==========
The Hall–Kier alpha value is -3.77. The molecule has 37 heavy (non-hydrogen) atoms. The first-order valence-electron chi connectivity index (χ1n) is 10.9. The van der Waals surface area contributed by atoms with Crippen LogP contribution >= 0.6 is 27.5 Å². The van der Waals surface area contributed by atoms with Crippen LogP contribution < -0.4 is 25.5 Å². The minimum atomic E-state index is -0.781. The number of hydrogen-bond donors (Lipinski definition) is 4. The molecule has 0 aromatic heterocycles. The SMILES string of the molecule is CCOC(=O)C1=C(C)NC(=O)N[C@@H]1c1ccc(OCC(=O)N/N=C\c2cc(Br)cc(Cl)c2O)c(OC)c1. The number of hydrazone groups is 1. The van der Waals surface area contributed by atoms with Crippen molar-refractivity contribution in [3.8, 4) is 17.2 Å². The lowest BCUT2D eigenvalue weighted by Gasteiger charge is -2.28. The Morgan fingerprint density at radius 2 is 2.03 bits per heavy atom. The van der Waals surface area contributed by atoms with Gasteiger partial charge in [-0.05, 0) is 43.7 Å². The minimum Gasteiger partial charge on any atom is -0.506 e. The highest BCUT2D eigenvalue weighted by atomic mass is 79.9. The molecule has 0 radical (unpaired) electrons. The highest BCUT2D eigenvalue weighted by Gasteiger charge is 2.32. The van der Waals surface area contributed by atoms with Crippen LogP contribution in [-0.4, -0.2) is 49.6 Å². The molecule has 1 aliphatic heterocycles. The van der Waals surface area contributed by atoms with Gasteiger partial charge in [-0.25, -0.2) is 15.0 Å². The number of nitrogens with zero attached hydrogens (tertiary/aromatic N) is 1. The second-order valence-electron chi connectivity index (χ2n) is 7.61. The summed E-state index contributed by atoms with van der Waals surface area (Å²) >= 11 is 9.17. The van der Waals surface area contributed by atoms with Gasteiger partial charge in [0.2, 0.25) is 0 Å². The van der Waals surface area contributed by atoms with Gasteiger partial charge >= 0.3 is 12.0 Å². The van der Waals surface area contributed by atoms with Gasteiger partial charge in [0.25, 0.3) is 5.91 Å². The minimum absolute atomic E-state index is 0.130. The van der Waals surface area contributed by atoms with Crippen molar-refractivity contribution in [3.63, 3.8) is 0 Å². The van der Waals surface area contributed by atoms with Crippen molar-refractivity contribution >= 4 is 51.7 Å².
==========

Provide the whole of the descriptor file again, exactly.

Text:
The Hall–Kier alpha value is -3.77. The molecule has 37 heavy (non-hydrogen) atoms. The first-order valence-electron chi connectivity index (χ1n) is 10.9. The van der Waals surface area contributed by atoms with Crippen LogP contribution >= 0.6 is 27.5 Å². The van der Waals surface area contributed by atoms with Crippen LogP contribution < -0.4 is 25.5 Å². The minimum atomic E-state index is -0.781. The number of hydrogen-bond donors (Lipinski definition) is 4. The molecule has 0 aromatic heterocycles. The SMILES string of the molecule is CCOC(=O)C1=C(C)NC(=O)N[C@@H]1c1ccc(OCC(=O)N/N=C\c2cc(Br)cc(Cl)c2O)c(OC)c1. The number of hydrazone groups is 1. The van der Waals surface area contributed by atoms with Crippen molar-refractivity contribution in [3.8, 4) is 17.2 Å². The lowest BCUT2D eigenvalue weighted by Gasteiger charge is -2.28. The Morgan fingerprint density at radius 2 is 2.03 bits per heavy atom. The van der Waals surface area contributed by atoms with Gasteiger partial charge in [-0.05, 0) is 43.7 Å². The minimum Gasteiger partial charge on any atom is -0.506 e. The highest BCUT2D eigenvalue weighted by atomic mass is 79.9. The molecule has 0 radical (unpaired) electrons. The highest BCUT2D eigenvalue weighted by Gasteiger charge is 2.32. The van der Waals surface area contributed by atoms with Crippen LogP contribution in [-0.4, -0.2) is 49.6 Å². The molecule has 1 aliphatic heterocycles. The van der Waals surface area contributed by atoms with Gasteiger partial charge in [-0.25, -0.2) is 15.0 Å². The number of nitrogens with zero attached hydrogens (tertiary/aromatic N) is 1. The second-order valence-electron chi connectivity index (χ2n) is 7.61. The summed E-state index contributed by atoms with van der Waals surface area (Å²) >= 11 is 9.17. The van der Waals surface area contributed by atoms with Gasteiger partial charge in [0.2, 0.25) is 0 Å². The van der Waals surface area contributed by atoms with Gasteiger partial charge >= 0.3 is 12.0 Å². The van der Waals surface area contributed by atoms with Gasteiger partial charge in [0.25, 0.3) is 5.91 Å². The minimum absolute atomic E-state index is 0.130. The van der Waals surface area contributed by atoms with Crippen molar-refractivity contribution in [3.63, 3.8) is 0 Å². The van der Waals surface area contributed by atoms with Crippen molar-refractivity contribution >= 4 is 51.7 Å².